October 23, 2009
On October 20 in the city of Dashovuz in the north of Turkmenistan, well-known environmentalist and civil society activist Andrey Zatoka was detained by the police. They have charged him with intent to commit violence of moderate severity against an unknown person. Zatoka denies the charges vehemently.
According to a representative of the human rights center, Memorial, this is not the first incident in which the Turkmen authorities have charged the scholar with a criminal offense.
According to a statement from Memorial, “this new incident with Zatoka is the result, since last year, of increasing severity of the internal politics of President Berdymukhammedov due to the softening of criticism of the regime by the west, which is interested in access to Turkmen energy resources.”
According to human rights defenders, Zatoka was detained by the police for his participation in a fight at the local bazaar, when he found himself, unprovoked, attacked by a person who was behaving in an unstable manner.
It was reported that in an effort to avoid escalation of the conflict, Zatoka hurried from the place of the incident and appealed to the police who were watching the bazaar.
Andrey Zatoka was arrested in 2006 and convicted in 2007 for “illegal possession of poisonous substances.” At that time he was given a three year suspended sentence, and then was pardoned during that year’s amnesty.
Furthermore, Zatoka was forbidden to leave Turkmenistan, limited in his ability to move freely inside the country, and he was under continual observation by the police.
The Zatoka Affair
“The Zatoka Affair” of 2006-2007 was perceived by international observers to be an attack by the Turkmen authorities against civil society.
As a result, Zatoka—after a massive international campaign in his defense—was given a suspended sentence.
Furthermore, the environmentalist consistently talked about the fact that he felt pressure—that he had been forced to completely stop his civil society activities, and his movement around the country was limited. Regardless of the fact that he also has Russian citizenship, he was forbidden to travel to Russia, even to meet with his family.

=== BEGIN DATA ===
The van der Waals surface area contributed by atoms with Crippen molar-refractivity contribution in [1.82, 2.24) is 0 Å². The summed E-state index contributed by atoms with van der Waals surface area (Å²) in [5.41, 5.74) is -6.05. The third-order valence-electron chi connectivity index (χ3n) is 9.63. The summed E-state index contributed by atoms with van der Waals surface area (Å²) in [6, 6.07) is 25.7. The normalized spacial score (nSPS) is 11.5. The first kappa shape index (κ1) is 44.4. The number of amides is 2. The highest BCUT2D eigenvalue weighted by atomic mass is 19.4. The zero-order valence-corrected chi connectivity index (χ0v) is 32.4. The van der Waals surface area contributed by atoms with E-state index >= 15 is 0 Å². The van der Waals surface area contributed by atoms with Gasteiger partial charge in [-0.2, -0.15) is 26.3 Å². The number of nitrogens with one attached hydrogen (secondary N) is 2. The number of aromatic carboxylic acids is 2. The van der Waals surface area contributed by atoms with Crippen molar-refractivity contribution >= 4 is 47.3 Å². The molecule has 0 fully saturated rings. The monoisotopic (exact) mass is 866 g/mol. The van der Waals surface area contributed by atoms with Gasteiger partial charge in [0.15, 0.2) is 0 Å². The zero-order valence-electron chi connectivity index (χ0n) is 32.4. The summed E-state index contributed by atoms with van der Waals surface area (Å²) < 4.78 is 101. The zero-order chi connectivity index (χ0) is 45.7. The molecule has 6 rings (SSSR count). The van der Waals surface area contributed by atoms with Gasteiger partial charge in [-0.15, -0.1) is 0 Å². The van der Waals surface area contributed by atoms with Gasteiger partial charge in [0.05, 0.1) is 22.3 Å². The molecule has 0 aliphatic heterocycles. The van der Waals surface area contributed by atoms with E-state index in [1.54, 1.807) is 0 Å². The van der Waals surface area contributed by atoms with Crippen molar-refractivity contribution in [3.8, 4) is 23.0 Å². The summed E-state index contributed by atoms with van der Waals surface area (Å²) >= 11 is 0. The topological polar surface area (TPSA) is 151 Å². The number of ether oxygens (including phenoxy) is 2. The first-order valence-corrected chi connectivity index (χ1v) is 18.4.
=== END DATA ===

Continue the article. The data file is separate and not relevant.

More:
Zatoka appealed numerous times with complaints—including to the General Prosecutor of Turkmenistan—about the behavior of the local authorities (MNB and MBV) in the instances described above.
Friends of Andrey say that at points the pressure was so intense that he did not leave his home, fearing a set-up from the special services.
Other civil society activists, including those from other cities in Turkmenistan, confirm that at the same time they experienced unprecedented pressure—their telephones were tapped, all movement and meetings were watched, especially when foreign delegations were visiting, and they were categorically forbidden from meeting with representatives of foreign embassies and the OSCE.
According to friends of Andrey, he was planning to travel from Dashovuz to Ashagabat in the near future to appeal to the Embassy of the Russian Federation for assistance in his petition to travel to Russia.
But, after the incident at the Bazaar, he was detained by the police, placed in a cell, and incriminated with “physical harm of moderate severity.” The so-called victim of the attack has been convicted three times for selling narcotics.
Translated by Crude Accountability